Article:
Review: The Kyocera Torque is an ultra-rugged, LTE Android smartphone that—so long, Nextel—offers Sprint's push-to-talk Direct Connect service.
The Kyocera Torque, the first ultra-rugged 4G Long Term Evolution (LTE) Android smartphone on the Sprint network, is not for everyone.
But for those it suits—people who work in loud, dirty, or particularly hot or cold environments, like fisherman or truck drivers or bartenders at those center-of-the-pool resort cocktail bars, or people who can benefit from walkie-talkie-like Direct Connect (DC) technology or are prone to cracking iPhone screens—it's likely to serve them well.
It will be available this spring exclusively through Sprint for $100, after a $50 mail-in rebate and with a two-year unlimited service plan.
The Torque features a 4-inch LCD that's a bit recessed inside a rubbery, black, incredibly rugged chassis with visible screws. The screws are part of its just-try-it aesthetic. There's a giant screw on the back of the Torque that can be opened with half a turn of a thumbnail or a paperclip, offering access to the Torque's battery and, below it, SIM card and microSD slot.
The back of the device honestly pops off that simply—more simply than most—and still this is a phone that can survive a fall into a stream, a pool or a sink of sudsy dishes.
On top of the Torque is a slightly raised power button and a slightly raised button to activate the phone's Direct Connect speaker. Neither is very big, but you can feel them through gloves. (And if you can't feel them very well through your glove, just push—there's nothing you're going to press instead.) Between them is an earphone jack under an easy-to-lift flap, and on the bottom of the Torque is a similarly easy-to-open flap, covering the mini-USB port.
The ease with which these ports can be accessed makes a person, again, second-guess the rigors the phone can withstand. I've fiddled in frustration with flaps on phones not meant to witness a drizzly day—never mind being used in a gale force. Yet each time the Torque responded with aplomb. I dropped it in a bowl of water. I washed it under the faucet. I may have let it slip down some stairs. I let my toddler play with it.
The Torque kept on going.
The Torque runs Android 4.0 and offers the expected Android experience. It's fine. (In email you can go from message to message without having to return to the inbox, which is nice.)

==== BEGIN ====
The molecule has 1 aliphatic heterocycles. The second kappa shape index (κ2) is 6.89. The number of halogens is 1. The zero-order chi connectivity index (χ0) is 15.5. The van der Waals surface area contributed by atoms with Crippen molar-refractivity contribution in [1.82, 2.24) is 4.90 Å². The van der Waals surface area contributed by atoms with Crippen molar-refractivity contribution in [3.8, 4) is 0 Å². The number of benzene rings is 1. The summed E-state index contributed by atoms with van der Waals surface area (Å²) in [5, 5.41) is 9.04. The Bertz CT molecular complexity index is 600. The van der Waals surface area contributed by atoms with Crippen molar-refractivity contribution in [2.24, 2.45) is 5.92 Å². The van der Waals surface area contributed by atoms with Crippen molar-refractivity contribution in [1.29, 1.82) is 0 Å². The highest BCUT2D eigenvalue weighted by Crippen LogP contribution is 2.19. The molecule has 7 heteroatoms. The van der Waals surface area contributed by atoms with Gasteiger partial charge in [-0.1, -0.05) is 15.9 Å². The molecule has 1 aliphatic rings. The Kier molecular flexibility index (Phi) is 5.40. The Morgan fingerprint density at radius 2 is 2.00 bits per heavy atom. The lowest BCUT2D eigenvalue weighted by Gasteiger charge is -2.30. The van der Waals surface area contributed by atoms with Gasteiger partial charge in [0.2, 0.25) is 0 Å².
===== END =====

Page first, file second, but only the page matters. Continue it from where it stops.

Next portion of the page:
On the front of the phone are three rugged, protruding buttons—back, home and menu—which users may be more accustomed to tapping on the screen, instead of stepping out of the box, as it were, to tap the physical device. But in very little time, one gets used to this.
Even easier to get used to is the Torque's battery, which offers nearly 19 hours of talk time. Were you to take it camping, say, and worry about where to juice it, there's an Eco mode to help extend battery life. (It does things like turning off the vibration alerts, the accelerometer and dimming the screen.)
The Torque has a front-facing 1.3-megapixel camera and rear-facing 5-megapixel camera, both of which can be used with a dedicated shutter button on the side of the phone. While a physical camera button is normally a feature I love to have, on the Torque, it added to my feeling of not knowing how to hold the phone without inadvertently pushing something. On the phone's right side is that camera button, on the left is the voice toggle and, below it, the DC button. (Even when nothing happens as a result of pushing a button, it makes for an uneasy feeling.)
It's not a phone that makes you crazy-excited to play around with its software, which works fine and is there when you need it. It's the hardware that's the focus here. And to that end, another impressive feature is the Torque's speaker—or speakers—with grilles nearly like a car's.
The speakerphone, the Direct Connect, the alerts—these come across incredibly loudly. Someone on a construction site is, happily, going to be able to hear everything. (Someone making coffee in a quiet kitchen and not expecting an alert from the Torque may feel less excited about the power of those speakers.)
Sprint, you may have heard, has been struggling in recent years, generally since its ill-fated decision to acquire Nextel's push-to-talk (PTT) network. Sprint is now in the final stages of shuttering that network and transitioning some of its spectrum to the LTE network it's rolling out. The Torque's Direct Connect technology benefits from that.
Sprint officials have said that in 2012 the carrier added more coverage to its DC PTT service, creating three times the PTT coverage area that the Nextel network had, plus with roaming and Sprint 1xRTT coverage. And Sprint's LTE network, which the Torque can access, is now in 58 markets and growing.
More bragging rights go to Kyocera's Smart Sonic Receiver technology. The Torque is the first phone in the United States to offer a receiver that, Sprint explains, "transmits sounds not only as traditional sound waves, but also as vibrations carried by body tissue directly to the eardrum and inner ear for unparalleled sound clarity, even in the noisiest environments."
While it may be loud enough on the user's end, on some traditional calls that I made, clarity was an issue for those on the receiving end. (DC calls were loud and clear.) I moved from ear buds to speaker phone and back to pressing the slab to my head, with people telling me I sounded "distant" and "tinny."
"What is this phone you're calling from?" my mother asked. "You sound all garbled."
"It's pretty cool, actually," I told her. "You can drop it in a lake, and it'll keep on working."
"Well," she answered, unimpressed. "Who cares about that, when it can't even make a normal phone call?"
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